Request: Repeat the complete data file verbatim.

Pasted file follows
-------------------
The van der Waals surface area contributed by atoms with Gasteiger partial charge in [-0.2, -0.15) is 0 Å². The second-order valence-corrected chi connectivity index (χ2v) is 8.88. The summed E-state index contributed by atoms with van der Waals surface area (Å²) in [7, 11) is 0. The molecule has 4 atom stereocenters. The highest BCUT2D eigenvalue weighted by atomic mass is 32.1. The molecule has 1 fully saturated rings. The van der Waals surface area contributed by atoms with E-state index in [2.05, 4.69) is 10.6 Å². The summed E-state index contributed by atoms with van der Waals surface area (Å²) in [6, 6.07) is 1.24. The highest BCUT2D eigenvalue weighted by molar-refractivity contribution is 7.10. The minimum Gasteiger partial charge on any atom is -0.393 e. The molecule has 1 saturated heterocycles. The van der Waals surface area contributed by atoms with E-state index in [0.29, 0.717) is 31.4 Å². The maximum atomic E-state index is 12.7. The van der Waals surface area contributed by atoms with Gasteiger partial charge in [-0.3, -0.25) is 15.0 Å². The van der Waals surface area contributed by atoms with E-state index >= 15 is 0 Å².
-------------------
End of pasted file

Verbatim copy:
The van der Waals surface area contributed by atoms with Gasteiger partial charge in [-0.2, -0.15) is 0 Å². The second-order valence-corrected chi connectivity index (χ2v) is 8.88. The summed E-state index contributed by atoms with van der Waals surface area (Å²) in [7, 11) is 0. The molecule has 4 atom stereocenters. The highest BCUT2D eigenvalue weighted by atomic mass is 32.1. The molecule has 1 fully saturated rings. The van der Waals surface area contributed by atoms with E-state index in [2.05, 4.69) is 10.6 Å². The summed E-state index contributed by atoms with van der Waals surface area (Å²) in [6, 6.07) is 1.24. The highest BCUT2D eigenvalue weighted by molar-refractivity contribution is 7.10. The minimum Gasteiger partial charge on any atom is -0.393 e. The molecule has 1 saturated heterocycles. The van der Waals surface area contributed by atoms with E-state index in [0.29, 0.717) is 31.4 Å². The maximum atomic E-state index is 12.7. The van der Waals surface area contributed by atoms with Gasteiger partial charge in [-0.3, -0.25) is 15.0 Å². The van der Waals surface area contributed by atoms with E-state index >= 15 is 0 Å².